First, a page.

Overseas Shipholding Group (OSG), a major transporter of crude oil and products, has a number of foreign flag vessels using kit from Sasakura, DVZ, and Poseidon. A group of OSG’s U.S. flagships have gone with the Turbulo line from Blohm & Voss. Their OWS are also deployed on vessels in the fleets of Rickmers and a number of Greek owners. A two-stage process runs the bilge mixture through a gravity separation system (enhanced with oil-attracting coalescer plates), and then smaller particle emulsions are broken up mechanically as oil droplets adhere to fibres in a proprietary ‘HycaSep’ element. The units deployed on OSG’s vessels are rated for 5m3/hour discharge.
Wärtsilä’s USCG-approved Senitec line of separators (where reference accounts include Finnlines, Laurin Tankers and Rederei Transatlantic) also offers a multi-stage approach: oil is skimmed off (and circulated to the vessel’s sludge tank); emulsified suspended substances are then broken down via coagulation and flocculation – an electrical process that creates larger particles, called ‘flocs’, that can also be skimmed off; dissolved air is used to separate solids; culminating in active carbon filtration prior to discharging.
The class societies play a major role as recognised organisations in enforcement on behalf of the Flag States, which, in turn, are signatories to relevant IMO conventions, (Marpol Annex 1 in the case of OWS). Class also issues the International Oil Pollution Prevention (IOPP) Certificate, which certifies that compliant equipment has been fitted and details the vessel’s bilge and sludge tanks; the societies will also approve company plans for managing shipboard operations. The American Bureau of Shipping (ABS), in the ‘Marpol Surveys’ section of its Onboard Routine Maintenance Check Sheet, reminds owners that: “Findings noted during surveys and audits include: missing oil record keeping book or entries not up to date; poorly maintained, misoperating or inoperative equipment for separating oil from water including oil-content monitoring devices; sludge tank connected directly overboard.”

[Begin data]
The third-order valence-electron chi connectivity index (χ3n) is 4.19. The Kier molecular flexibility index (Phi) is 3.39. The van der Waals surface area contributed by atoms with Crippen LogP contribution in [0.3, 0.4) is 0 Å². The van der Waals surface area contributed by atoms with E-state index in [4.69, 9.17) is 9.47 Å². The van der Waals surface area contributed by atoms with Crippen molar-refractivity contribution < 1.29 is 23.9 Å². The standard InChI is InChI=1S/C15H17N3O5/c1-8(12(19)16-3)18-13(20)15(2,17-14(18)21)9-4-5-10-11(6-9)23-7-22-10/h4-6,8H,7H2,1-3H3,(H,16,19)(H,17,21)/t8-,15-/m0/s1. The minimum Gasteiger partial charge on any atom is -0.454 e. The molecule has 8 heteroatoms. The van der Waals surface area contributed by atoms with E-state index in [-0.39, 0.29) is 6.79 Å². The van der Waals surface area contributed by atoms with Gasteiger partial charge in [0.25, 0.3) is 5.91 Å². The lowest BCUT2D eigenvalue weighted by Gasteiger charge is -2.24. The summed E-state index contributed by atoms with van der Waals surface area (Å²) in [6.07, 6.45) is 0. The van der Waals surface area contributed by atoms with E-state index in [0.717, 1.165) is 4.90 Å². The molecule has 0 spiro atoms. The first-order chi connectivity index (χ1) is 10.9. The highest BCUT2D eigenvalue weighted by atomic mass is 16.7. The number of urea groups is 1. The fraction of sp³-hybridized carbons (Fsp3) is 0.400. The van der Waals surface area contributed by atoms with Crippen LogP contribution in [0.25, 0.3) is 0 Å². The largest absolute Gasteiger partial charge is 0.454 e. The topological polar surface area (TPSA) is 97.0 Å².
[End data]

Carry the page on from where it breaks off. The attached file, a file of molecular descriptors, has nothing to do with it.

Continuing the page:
Similarly, a DNV ‘Master’s Checklist’ on Preventive Maintenance and Port State Control (PSC) identifies the bilge pumping arrangement, the OWS/filtering arrangement, the 15 ppm alarm and the oil record book as items for vigilance. There is good reason for this. A November 2011 IMO Resolution on PSC, aimed at harmonising inspections worldwide, includes OWS-related problems in a list detailing deficiencies of “a serious nature that may warrant the detention of the ship involved”. OWSs figure prominently in PSC detentions; a 2010 GL compilation of deficiencies on GL-classed vessels during 2008–2009 found OWS to be the fourth most frequent reason for detentions, followed by record book issues.
Complying with technical specifications is far easier than the shipboard management of the crew. A guide on OWS published by the International Chamber of Shipping reminds members of owners’ associations that: “Ship operators have ultimate responsibility for establishing a compliance culture within their companies”. The equipment suppliers are helping support such cultural changes. Marinfloc’s ‘White Box’ (as well as Alfa Laval’s ‘Blue Box’ and Wärtsilä’s ‘bilge water guard’) combines tamper proofing with record keeping and recording. The audit trail is a key feature of such units. Marinfloc emphasises that, “all vital monitoring and control equipment for the overboard discharge is in a locked cabinet connected to the vessel’s GPS. All vital data, such as oil content and valve positions, flow through the oil content monitor, and overboard flow, door open/closed, vessel’s position and time is recorded in a digital recorder”.
In spite of good intentions, advanced technologies are still prone to human intervention. Hendrik “Rik” F. Van Hemmen, president and senior partner at Martin Ottaway, a New Jersey-based Naval Architect/Engineering firm, described OWS in a 2006 paper as “the beginning of many systems that have been and will be installed aboard ships to serve the public rather than the shipowner or crew”. In recent years, dysfunctional onboard management systems and the resultant compliance failures have featured regularly in trade press reports on ‘magic pipes’ and falsified logbooks of discharges. George Chalos, a well-known New York maritime lawyer, told Marine Propulsion: “I am familiar with this type of equipment and the manufacturer’s ‘tamper-proof’ claims. Candidly, there is no such thing as a tamper-proof system. Regretfully, we have seen some of the best companies with the best ‘tamper-proof’ systems find themselves in the midst of intrusive investigations concerning suspected Marpol violations occurring on board their ships in very creative ways”.
Mr. Chalos, a veteran in OWS judicial cases, added: “In my view, the best way to make properly designed and properly functioning pollution prevention systems effective will be to do away with the practice of giving exorbitant ‘whistleblower rewards’ to crewmembers who fail to follow well-established environmental protection practices, laws, and procedures. The goal should be to incentivise compliance, not reward wrongdoers who purportedly speak up once the damage is done”. MP